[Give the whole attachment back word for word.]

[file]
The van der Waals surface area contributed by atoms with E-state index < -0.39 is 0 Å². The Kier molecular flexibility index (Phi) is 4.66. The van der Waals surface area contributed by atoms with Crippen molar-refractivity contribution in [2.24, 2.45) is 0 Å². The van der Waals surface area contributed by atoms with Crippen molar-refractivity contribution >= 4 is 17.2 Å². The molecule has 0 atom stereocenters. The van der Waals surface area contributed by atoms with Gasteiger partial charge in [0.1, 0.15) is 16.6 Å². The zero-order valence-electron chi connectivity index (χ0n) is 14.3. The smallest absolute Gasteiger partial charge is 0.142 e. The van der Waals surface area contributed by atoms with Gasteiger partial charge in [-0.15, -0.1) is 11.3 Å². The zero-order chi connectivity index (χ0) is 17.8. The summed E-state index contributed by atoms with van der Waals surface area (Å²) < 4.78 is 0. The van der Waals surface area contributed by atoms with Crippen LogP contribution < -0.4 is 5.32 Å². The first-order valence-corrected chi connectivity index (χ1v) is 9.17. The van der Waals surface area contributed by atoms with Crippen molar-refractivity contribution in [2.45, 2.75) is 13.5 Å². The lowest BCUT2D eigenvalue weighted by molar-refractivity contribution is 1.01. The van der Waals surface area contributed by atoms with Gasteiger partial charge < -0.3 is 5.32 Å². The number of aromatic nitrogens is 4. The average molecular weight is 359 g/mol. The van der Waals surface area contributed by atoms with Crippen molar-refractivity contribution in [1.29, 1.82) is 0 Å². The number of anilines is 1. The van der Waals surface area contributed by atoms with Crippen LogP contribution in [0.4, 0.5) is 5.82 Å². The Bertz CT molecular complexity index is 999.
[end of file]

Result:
The van der Waals surface area contributed by atoms with E-state index < -0.39 is 0 Å². The Kier molecular flexibility index (Phi) is 4.66. The van der Waals surface area contributed by atoms with Crippen molar-refractivity contribution in [2.24, 2.45) is 0 Å². The van der Waals surface area contributed by atoms with Crippen molar-refractivity contribution >= 4 is 17.2 Å². The molecule has 0 atom stereocenters. The van der Waals surface area contributed by atoms with Gasteiger partial charge in [0.1, 0.15) is 16.6 Å². The zero-order valence-electron chi connectivity index (χ0n) is 14.3. The smallest absolute Gasteiger partial charge is 0.142 e. The van der Waals surface area contributed by atoms with Gasteiger partial charge in [-0.15, -0.1) is 11.3 Å². The zero-order chi connectivity index (χ0) is 17.8. The summed E-state index contributed by atoms with van der Waals surface area (Å²) < 4.78 is 0. The van der Waals surface area contributed by atoms with Crippen LogP contribution < -0.4 is 5.32 Å². The first-order valence-corrected chi connectivity index (χ1v) is 9.17. The van der Waals surface area contributed by atoms with Crippen molar-refractivity contribution in [2.45, 2.75) is 13.5 Å². The lowest BCUT2D eigenvalue weighted by molar-refractivity contribution is 1.01. The van der Waals surface area contributed by atoms with Gasteiger partial charge < -0.3 is 5.32 Å². The number of aromatic nitrogens is 4. The average molecular weight is 359 g/mol. The van der Waals surface area contributed by atoms with Crippen molar-refractivity contribution in [1.29, 1.82) is 0 Å². The number of anilines is 1. The van der Waals surface area contributed by atoms with Crippen LogP contribution in [0.4, 0.5) is 5.82 Å². The Bertz CT molecular complexity index is 999.